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The "joy" of living in Cuba
Record summer heat has combined with hurricanes, relentless power cuts, water shortages and crumbling housing to tax Cubans' traditional patience with President Fidel Castro's government and the strains caused by the US embargo.

"I've never seen people talk this way about Fidel. That they want his head. Most of them really do not mean it. It's more like they are really frustrated with their father," a Havana housewife said the other night sitting in her pitch-black home in the La Lisa district.

Mr Castro raised expectations this year when he announced a big increase in reserves, centralised control of foreign exchange and alliances with China, while oil-rich Venezuela finally put an end to Cuba's 15-year crisis that followed the Soviet Union's demise.

The Cuban leader, who turns 79 next month and has been in power for 46 years, said hundreds of millions were being spent to insure the chronic energy shortage that marked the crisis would improve by the holiday months of July and August and disappear completely within a year.

Mr Castro also increased most state salaries and pensions, announced plans to improve free healthcare - strained by the absence of thousands of doctors sent to Venezuela - and promised to shore up waterworks and transport and build 50,000 homes a year.

But since May, daily blackouts of six, 12 and even 18 hours have left Cubans miserable and expectations dashed, even as millions live with little if any running water due to a prolonged drought and then suffer leaky roofs when it does rain.

Cuba's power grid simply cannot meet demand. Obsolete plants need constant maintenance and they burn a sulphur-ridden local fuel that clogs and destroys equipment. Breakdowns throw the entire system into crisis.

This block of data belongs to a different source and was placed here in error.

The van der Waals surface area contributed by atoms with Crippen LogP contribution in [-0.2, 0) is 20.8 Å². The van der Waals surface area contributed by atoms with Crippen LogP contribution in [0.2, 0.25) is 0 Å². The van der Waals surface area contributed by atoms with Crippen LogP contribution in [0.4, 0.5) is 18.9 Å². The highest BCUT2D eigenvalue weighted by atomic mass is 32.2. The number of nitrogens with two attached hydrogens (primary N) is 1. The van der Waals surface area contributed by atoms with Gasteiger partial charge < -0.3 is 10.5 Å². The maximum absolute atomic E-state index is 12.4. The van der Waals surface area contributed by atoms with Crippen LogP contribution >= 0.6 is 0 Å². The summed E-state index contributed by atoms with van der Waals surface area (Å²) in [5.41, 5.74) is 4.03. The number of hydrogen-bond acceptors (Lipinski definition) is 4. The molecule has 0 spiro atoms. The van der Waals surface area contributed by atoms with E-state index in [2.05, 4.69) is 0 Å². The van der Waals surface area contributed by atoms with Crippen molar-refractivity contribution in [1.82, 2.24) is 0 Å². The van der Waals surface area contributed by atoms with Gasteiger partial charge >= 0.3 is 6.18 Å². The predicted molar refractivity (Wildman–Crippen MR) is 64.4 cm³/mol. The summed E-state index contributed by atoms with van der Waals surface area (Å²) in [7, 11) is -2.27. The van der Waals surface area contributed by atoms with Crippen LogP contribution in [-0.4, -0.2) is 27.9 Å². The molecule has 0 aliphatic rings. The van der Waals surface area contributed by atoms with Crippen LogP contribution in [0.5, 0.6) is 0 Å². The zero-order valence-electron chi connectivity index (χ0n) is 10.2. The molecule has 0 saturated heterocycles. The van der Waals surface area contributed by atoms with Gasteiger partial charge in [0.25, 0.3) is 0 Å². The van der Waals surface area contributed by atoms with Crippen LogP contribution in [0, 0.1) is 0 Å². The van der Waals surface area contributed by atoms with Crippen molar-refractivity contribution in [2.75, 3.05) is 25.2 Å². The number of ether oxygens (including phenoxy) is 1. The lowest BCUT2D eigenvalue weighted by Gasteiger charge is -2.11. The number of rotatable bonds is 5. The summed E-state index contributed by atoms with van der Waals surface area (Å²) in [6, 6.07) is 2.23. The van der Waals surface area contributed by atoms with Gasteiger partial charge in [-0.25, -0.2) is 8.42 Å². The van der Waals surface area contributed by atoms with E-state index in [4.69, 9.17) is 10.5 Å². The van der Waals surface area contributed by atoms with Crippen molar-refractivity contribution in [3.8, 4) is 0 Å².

Small, scattered protests have taken place from one end of the island to the other, unusual events in this tightly controlled society.

"A few people have been putting up anti-government posters and stirring people up," a nurse in the central part of the country said.

A Havana resident said people were throwing bottles from his high rise apartment complex when the lights went out at night.

A rare July hurricane, Dennis, has made matters worse, killing 16 people, causing $1.4bn (€1.15bn, £800m) in damage, destroying 15,000 homes and cutting power lines between the east and west of the country.

A recent National Housing Institute report said 500,000 new homes were needed and 43 per cent of the current stock was in mediocre or poor shape, due in part to six hurricanes in less than five years that damaged or destroyed hundreds of thousands of dwellings.

"Dennis multiplied the problems. We are still without water, the blackouts are just as bad, if not worse, and the storm blew away what little we managed to plant in recent weeks," said Antonio, a government-supporting pensioner in drought-stricken eastern Holguin province.

Above-normal June rains combined with Dennis eased the impact of the worst drought in a century. This saw 2m of Cuba's 11m citizens fetching water from trucks and turned the island's lush greens into ugly yellows and browns, forcing the government to almost double food imports that already accounted for 50 per cent of the local diet.

The drought is far from over in three of the country's 14 provinces, and the decaying system still wastes 50 per cent of what reservoirs collect. But for now, "there is green everywhere, the cows have something to eat, the farmers have moist soil to plant, and a few hours of running water every five days is better than none," says Pastora Acosta, a university professor in Camaguey, Cuba's third-largest city.

"I couldn't believe it when the pipes began to rumble, I turned on the spigot and water gushed out," she exclaimed gleefully.

"More than a year without running water is something serious. I went out to the street and it looked like the whole neighbourhood did the same. Despite all the problems there was a big celebration," she said.
18 Jul 2005 by admin
The Havana Journal

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